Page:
<p>i dunno if it's just the lighting and the camera, but that chain doenst look hot enough to properly forge weld.... mayhap that's why peices where breaking free?</p>
The camera is just the camera built into my phone so it doesn't do that great a job. I also tend to not take pictures until I'm about to put the piece back into the forge as to not waste heat. The pieces falling off is just sort of what happens when you try forging something with 210 movable sections by hand. I would love to have a forge press for stuff like this. Thanks for the comment.
<p>I'd bet that people have made DIY trip hammers, and that trip hammers are perfect for pattern welding: Anyone want to take that on as an Instructable? I'm restricted to a very small scale when it comes to hot working metals.</p>
Google the &quot;Clay Spencer tire hammer&quot; or the &quot;Appalachian power hammer&quot;. Or a Helve Hammer. Or a Treadle Hammer. <br><br>I'm not trying to be a smart aleck, these are all examples of home built hammering machines. Some are dead simple to build.
I've looked into some of those but the problem is that my current setup requires everything to be portable. I did find plans for a tiny forge press that looked pretty cheap to build. I was planning on having a family friend weld up the frame for me in the near future. Thanks for the comment.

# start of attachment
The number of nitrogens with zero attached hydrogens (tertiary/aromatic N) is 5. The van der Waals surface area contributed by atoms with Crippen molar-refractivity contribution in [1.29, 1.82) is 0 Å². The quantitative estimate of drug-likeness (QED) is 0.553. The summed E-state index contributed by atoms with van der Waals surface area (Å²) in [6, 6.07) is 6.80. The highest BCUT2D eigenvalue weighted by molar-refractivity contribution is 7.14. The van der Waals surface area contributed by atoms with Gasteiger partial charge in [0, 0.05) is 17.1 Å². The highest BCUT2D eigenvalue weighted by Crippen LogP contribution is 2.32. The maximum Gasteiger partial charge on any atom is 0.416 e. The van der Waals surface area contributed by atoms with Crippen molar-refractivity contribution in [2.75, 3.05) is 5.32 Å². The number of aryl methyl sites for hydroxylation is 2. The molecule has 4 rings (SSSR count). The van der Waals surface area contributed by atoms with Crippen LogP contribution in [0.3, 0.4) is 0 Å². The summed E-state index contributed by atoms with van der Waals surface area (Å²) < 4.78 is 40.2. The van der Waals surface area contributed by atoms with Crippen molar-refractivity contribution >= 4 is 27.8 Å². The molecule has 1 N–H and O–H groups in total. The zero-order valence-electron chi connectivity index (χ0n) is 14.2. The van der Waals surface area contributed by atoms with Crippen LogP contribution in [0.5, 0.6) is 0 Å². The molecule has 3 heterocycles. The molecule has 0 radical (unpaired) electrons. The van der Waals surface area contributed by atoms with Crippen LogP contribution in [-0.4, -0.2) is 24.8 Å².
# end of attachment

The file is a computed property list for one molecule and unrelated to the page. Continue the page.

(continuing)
I did notice that some of the welds did not fully bond.
I would love to have one, that or a forge press. I'm not confident enough to try and build one myself though.
<p>i see. that makes sence XP. should have thought of that.....</p>
No worries.
<p>I agree,also in step 2,the author talked of coatings,that also should burn off with oils,etc. when hot enough.The fact that the chains are made from different hardness metals,when forged correctly,should make awesome blades or other projects,yielding both hardness,and flexibility.HEAT THAT MOTHER UP!!!!LOL</p>
The coating I referred to was actually a nickel plating so it was actually able to hold up in the forge. I'm not sure how well other coatings would hold up though such as the fancy colored anodized chains.
<p>I really like the look of the striations you got using this method.</p><p>However; unless you traveled back in time to the middle-east, it is not Damascus steel. It is just pattern welded steel, which mimics the look and structure of ancient Damascus steel but is not the same.</p><p>Example: If I take a modern bronze alloy and make a sword with it, I did not just make a Bronze Age sword. I made a sword, and it is bronze, but putting the words bronze, age, and sword in that order gives it a totally different meaning.</p>
<p>Actually I think it is appropriate to call it Damascus, because it is referring to the pattern, not the steel. Like saying French Fries, they're not actually potatoes from France, but the way they're cut and cooked. Am I making sense? Although you are correct if someone says &quot;authentic Damascus steel sword&quot; made today because the original formula is not known today. Peace, and no disrespect intended, just my 2 cents:)</p>
Thanks. I actually go over all of that in a previous ible. I say Damascus because for a lot of people the modern connotation is that of pattern welded steel.